The Joy Formidable
Jan 29, 2013 Issue #44 - Best of 2012 - Grimes
With its 2011 debut, The Big Roar, The Joy Formidable helped to usher in a new wave of '90s nostalgia, with grungy guitars galore and alterna-happy songwriting that very often seemed to favor general sonic assault over pure song craft. The sound was hauntingly familiar, almost too much so, like The Smashing Pumpkins heard for the hundredth time on alternative radio, yet it also managed to bring back those halcyon years when heavy-guitar bombast was all the rage.
For the band's follow up to The Big Roar, the Welsh power trio decamped to the unlikely locale of Casco, Maine in snowy winter, forgoing phones and Internet access to create Wolf's Law. The album begins very much where The Big Roar left off, thundering its way through five noisy screeds without much variety in pace or power. However, halfway through Wolf's Law, The Joy Formidable veers off its beaten path, first showing something of a soft side in the acoustic "Silent Treatment" and then immediately following it with the angular "Maw Maw Song," which adopts The Wizard of Oz's "Lollipop Guild" song in strange, trance-like, minor key refrain (yes, it is weird, but it kind of works). Incidentally, these songs, along with a pair of more textured pieces at the album's end, are perhaps the most interesting on Wolf's Law, breaking the aural monotony and finding the band taking a much-needed left turn. Of course, soon enough, for better or worse, The Joy Formidable is back to rocking like a less whiny Billy Corgan or a ballsier Belly. But it's a good sign.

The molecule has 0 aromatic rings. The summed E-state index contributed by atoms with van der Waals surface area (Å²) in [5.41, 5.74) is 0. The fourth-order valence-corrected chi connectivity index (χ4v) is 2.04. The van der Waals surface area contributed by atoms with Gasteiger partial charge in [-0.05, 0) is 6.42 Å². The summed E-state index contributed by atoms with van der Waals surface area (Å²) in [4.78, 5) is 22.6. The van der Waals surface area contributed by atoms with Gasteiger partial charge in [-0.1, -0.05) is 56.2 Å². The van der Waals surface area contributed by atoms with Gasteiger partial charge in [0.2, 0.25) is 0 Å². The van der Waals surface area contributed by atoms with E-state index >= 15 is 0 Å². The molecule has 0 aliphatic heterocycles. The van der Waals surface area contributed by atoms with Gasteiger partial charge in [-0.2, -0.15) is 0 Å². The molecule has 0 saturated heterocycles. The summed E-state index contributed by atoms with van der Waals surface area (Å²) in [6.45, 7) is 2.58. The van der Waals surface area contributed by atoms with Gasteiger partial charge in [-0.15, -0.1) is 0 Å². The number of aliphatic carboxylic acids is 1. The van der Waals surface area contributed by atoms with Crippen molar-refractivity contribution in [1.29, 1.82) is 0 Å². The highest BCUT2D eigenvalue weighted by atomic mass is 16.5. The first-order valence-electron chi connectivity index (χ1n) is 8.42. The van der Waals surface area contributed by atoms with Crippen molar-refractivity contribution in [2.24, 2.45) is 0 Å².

Author rating: 5.5/10
Average reader rating: 9/10
- Watch The National Play New Song, “Prom Song 13th Century (Frankie & Johnny),” with St. Vincent (News) — St. Vincent, The National
- Massive Attack Share “Come Near Me” Video and Full Version of “The Spoils” (Feat. Hope Sandoval) (News) — Massive Attack
- The End: Kristin Kontrol on Endings and Death (Interview) — Kristin Kontrol
- Drool Sucker EP (Review) — No Joy
- Equity (Review) —